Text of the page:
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Table of Contents
Year : 2021  |  Volume : 12  |  Issue : 2  |  Page : 53-58

Circadian rhythm of blood pressure: Implications for antihypertensive management

1 Department of Cardiology, All India Institute of Medical Sciences, Rishikesh, Uttarakhand, India
2 Department of Physiology, Seema Dental College, Rishikesh, Uttarakhand, India
3 Department of Physiology, All India Institute of Medical Sciences, Guwahati, Assam, India
4 Department of Ophthalmology, All India Institute of Medical Sciences, Rishikesh, Uttarakhand, India

Date of Submission15-Jan-2021
Date of Acceptance20-Jan-2021
Date of Web Publication22-Mar-2021

Correspondence Address:
Dr. Omna Chawla
Department of Physiology, Seema Dental College, Rishikesh - 249 203, Uttarakhand
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Source of Support: None, Conflict of Interest: None

DOI: 10.4103/injms.injms_4_21

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Circadian rhythms synchronize human physiological changes with the day and night cycle. However, with the invention of artificial lighting, the consequences of disrupted rhythm also started showing in various areas of human health including vital parameters such as blood pressure. It is one of the strictly regulated variables in the cardiovascular system and thus understanding its variability is significant. The normal circadian variation in blood pressure is characterized by a 10%–20% reduction in the night recordings and the individuals with this decrease in the night-time blood pressure are termed “dippers,” a blunted decline in night-time blood pressure is seen in “nondippers.” Evidence suggests a relatively increased risk of cardiac and extracardiac morbidity in individuals with nondipping blood pressure patterns. The purpose of this review was to summarize the literature regarding various factors contributing to circadian variations in blood pressure and explore the role of chronotherapy in hypertension. We found that there is conflicting evidence to suggest the role of night time administration of antihypertensive drugs, but the understanding of these mechanisms can be utilized for strategic management of hypertension and suggests that if drugs are aligned with the circadian rhythm then may be useful in not only controlling hypertension but also improving cardiovascular outcomes.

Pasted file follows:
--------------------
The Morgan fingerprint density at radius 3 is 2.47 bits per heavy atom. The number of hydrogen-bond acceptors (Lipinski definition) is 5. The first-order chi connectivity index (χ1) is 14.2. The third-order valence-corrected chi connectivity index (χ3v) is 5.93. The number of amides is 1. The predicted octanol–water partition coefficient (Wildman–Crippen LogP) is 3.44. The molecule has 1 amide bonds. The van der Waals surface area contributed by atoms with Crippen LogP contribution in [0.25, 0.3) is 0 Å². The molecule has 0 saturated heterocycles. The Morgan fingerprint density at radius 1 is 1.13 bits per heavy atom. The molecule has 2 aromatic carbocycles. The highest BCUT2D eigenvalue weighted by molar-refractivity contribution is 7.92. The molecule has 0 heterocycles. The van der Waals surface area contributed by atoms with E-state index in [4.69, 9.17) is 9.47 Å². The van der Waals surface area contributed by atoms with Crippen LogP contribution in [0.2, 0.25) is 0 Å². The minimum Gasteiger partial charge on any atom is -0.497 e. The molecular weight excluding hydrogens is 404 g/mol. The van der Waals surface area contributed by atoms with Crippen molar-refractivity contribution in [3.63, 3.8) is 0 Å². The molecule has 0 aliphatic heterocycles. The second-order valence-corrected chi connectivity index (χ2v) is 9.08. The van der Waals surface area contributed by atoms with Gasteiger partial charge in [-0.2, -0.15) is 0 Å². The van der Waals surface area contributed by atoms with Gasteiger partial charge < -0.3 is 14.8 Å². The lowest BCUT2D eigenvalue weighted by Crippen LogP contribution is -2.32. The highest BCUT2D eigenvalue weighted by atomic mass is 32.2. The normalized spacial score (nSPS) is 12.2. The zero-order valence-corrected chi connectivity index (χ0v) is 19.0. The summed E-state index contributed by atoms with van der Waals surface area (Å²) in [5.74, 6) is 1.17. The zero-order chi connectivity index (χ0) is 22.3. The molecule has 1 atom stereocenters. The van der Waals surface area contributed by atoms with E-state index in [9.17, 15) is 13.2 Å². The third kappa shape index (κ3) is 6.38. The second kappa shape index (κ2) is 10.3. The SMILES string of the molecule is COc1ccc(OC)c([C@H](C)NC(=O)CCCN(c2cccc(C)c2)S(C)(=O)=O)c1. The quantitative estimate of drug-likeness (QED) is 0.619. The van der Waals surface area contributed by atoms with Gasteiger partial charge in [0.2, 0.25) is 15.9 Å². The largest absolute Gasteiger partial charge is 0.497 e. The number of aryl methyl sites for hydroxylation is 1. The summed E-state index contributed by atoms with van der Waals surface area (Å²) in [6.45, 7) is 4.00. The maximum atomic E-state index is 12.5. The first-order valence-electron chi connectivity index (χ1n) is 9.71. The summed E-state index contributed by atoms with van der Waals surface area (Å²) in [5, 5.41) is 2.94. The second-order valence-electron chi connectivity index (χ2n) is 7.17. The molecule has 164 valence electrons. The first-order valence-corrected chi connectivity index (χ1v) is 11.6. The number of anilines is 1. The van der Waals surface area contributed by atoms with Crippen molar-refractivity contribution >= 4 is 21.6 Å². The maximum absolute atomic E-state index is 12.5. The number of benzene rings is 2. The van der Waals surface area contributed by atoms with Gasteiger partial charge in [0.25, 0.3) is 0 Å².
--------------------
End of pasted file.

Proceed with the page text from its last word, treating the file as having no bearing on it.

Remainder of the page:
Keywords: Blood pressure, chronotherapy, circadian rhythm, dippers, nondippers

How to cite this article:
Kumar B, Chawla O, Bhattacharjee M, Singh A. Circadian rhythm of blood pressure: Implications for antihypertensive management. Indian J Med Spec 2021;12:53-8

How to cite this URL:
Kumar B, Chawla O, Bhattacharjee M, Singh A. Circadian rhythm of blood pressure: Implications for antihypertensive management. Indian J Med Spec [serial online] 2021 [cited 2023 Jan 30];12:53-8. Available from: http://www.ijms.in/text.asp?2021/12/2/53/311697